Wednesday, 9 February 2011

Comics Not For Kids

Are you of the opinion that comics ..graphic novels.. call them what you will are nothing more than ephemeral entertainment for children and have no merit as Art or Literature? ... below I list just 5 of the titles which could very well change your minds ...


LOVE & ROCKETS: written and illustrated by Gilbert and Jaime Hernandez, is not a single book but an epic, spanning decades of the creators' work. It can be divided into 'Hoppers', Jaime's tales of a young group of friends growing up in a fictional Californian town and Gilbert's 'Palomar' series, which eminates from a Mexican hamlet somewhere below the US border, but weaves much further in location and time. The Hernandez brothers' characters are not a fixed point in time, they age and they develop and may not be what they first seem as they have depth and sometimes shocking histories which unfold via separate episodes of accomplished storytelling .
further info ~


FROM HELL: written by Alan Moore and illustrated by Eddie Campbell. 
Possibly better known as the movie starring Johnny Depp, the original graphic novel differs in the narrative and far transcends the film version in its imaginative telling of the Jack the Ripper murders that befell the poverty striken streets of fin de seicle London. Rendered in black and white, but radiant in its sweeping mysticism and ceremonial carnage, this tale extends far beyond the tip of the Ripper's knife and uponits voyage encompasses figures as diverse as William Blake, Aleister Crowley and J.C Merrick, the tragic Elephant Man.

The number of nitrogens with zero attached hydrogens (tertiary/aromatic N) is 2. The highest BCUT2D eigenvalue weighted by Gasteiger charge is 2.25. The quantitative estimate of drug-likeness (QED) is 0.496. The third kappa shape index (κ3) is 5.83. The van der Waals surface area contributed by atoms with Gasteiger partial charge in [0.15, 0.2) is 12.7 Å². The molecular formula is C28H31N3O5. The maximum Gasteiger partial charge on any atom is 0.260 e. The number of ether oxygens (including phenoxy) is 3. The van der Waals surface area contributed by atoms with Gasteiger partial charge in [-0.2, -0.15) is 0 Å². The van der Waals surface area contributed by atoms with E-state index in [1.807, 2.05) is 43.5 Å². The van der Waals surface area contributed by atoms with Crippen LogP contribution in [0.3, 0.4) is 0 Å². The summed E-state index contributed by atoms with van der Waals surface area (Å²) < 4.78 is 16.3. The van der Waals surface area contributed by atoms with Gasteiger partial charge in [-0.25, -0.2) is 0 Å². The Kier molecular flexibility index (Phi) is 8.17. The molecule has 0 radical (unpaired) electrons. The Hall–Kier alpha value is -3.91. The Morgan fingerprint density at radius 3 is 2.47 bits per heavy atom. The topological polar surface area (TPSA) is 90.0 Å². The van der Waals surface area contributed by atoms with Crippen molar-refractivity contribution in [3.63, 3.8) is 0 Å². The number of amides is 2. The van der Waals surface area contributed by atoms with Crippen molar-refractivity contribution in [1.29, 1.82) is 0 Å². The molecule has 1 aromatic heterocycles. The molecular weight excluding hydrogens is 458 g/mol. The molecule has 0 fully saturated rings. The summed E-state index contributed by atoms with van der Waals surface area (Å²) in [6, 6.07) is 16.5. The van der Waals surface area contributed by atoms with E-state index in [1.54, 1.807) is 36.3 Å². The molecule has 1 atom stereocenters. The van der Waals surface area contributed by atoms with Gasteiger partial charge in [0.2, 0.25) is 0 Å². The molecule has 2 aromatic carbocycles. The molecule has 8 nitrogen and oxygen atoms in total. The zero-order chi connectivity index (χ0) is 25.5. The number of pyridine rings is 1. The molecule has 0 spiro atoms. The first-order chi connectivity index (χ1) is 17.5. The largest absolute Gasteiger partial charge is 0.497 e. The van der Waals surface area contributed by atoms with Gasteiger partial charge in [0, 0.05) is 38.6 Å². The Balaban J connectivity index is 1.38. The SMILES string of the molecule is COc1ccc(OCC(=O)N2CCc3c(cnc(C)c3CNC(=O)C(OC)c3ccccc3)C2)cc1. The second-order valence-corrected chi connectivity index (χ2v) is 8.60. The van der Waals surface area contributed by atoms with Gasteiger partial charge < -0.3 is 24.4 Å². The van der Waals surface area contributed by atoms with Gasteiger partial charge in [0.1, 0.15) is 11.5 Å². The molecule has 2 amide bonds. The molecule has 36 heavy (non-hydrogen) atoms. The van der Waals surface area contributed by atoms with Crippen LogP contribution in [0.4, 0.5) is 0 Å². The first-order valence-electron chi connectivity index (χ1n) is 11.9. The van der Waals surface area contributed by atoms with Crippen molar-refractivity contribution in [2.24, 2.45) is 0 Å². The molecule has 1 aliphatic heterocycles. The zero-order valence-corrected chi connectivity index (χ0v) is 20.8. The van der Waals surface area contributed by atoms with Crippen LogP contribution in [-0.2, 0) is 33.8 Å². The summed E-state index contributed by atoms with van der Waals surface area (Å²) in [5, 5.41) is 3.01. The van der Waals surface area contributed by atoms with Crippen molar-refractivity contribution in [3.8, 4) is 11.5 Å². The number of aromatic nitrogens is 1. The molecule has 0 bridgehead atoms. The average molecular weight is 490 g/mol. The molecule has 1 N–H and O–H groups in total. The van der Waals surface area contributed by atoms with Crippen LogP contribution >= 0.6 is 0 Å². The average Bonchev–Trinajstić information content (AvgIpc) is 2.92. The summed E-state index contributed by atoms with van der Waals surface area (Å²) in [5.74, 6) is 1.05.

further info ~


SKIN: written by Peter Milligan, illustrated by Brendan McCarthy & Carol Swain. 
The 1970's Skinhead subculture was a beacon for the disaffected, a breeding ground where chaotic violence and extreme politics could and frequently did manifest, and in this tale, amongst the angry and alienated we find the character Martin Atchitson, born with birth defects as a result of exposure to the Thalidomide drug whilst in the womb, an outcast amongst a mob of outcasts, whose teenage angst dramatically vents spleen.
for further info ~


MAUS: written & illustrated by Art Spiegelman.
An account of the Holocaust through the eyes of a Concentration Camp survivor and his descendants, based upon the real-life experiences of Spiegelman's own parents; Maus depicts the different nationalities embroiled in World War II by defining them as different anthropomorphic animals, yet rest assured that this is no cute feel-good Disney story, but is instead a poignant tale of humanity and inhumanity.


WHEN THE WIND BLOWS: written and illustrated by Raymond Briggs.
Jim and Hilda Bloggs are a pair of British pensioners mellowly getting on in their happy and humdrum world, but then one day they find their world .. everybody's world destroyed by the onslaught of nuclear war. In this charming and tragic tale, Raymond Briggs brilliantly reflects the anxiety of the 1980's Cold War and the fears that everybody's everyday existence, all that they had ever known and loved, could well have been destroyed by buttons pushed by distant men in suits.
for more info ~

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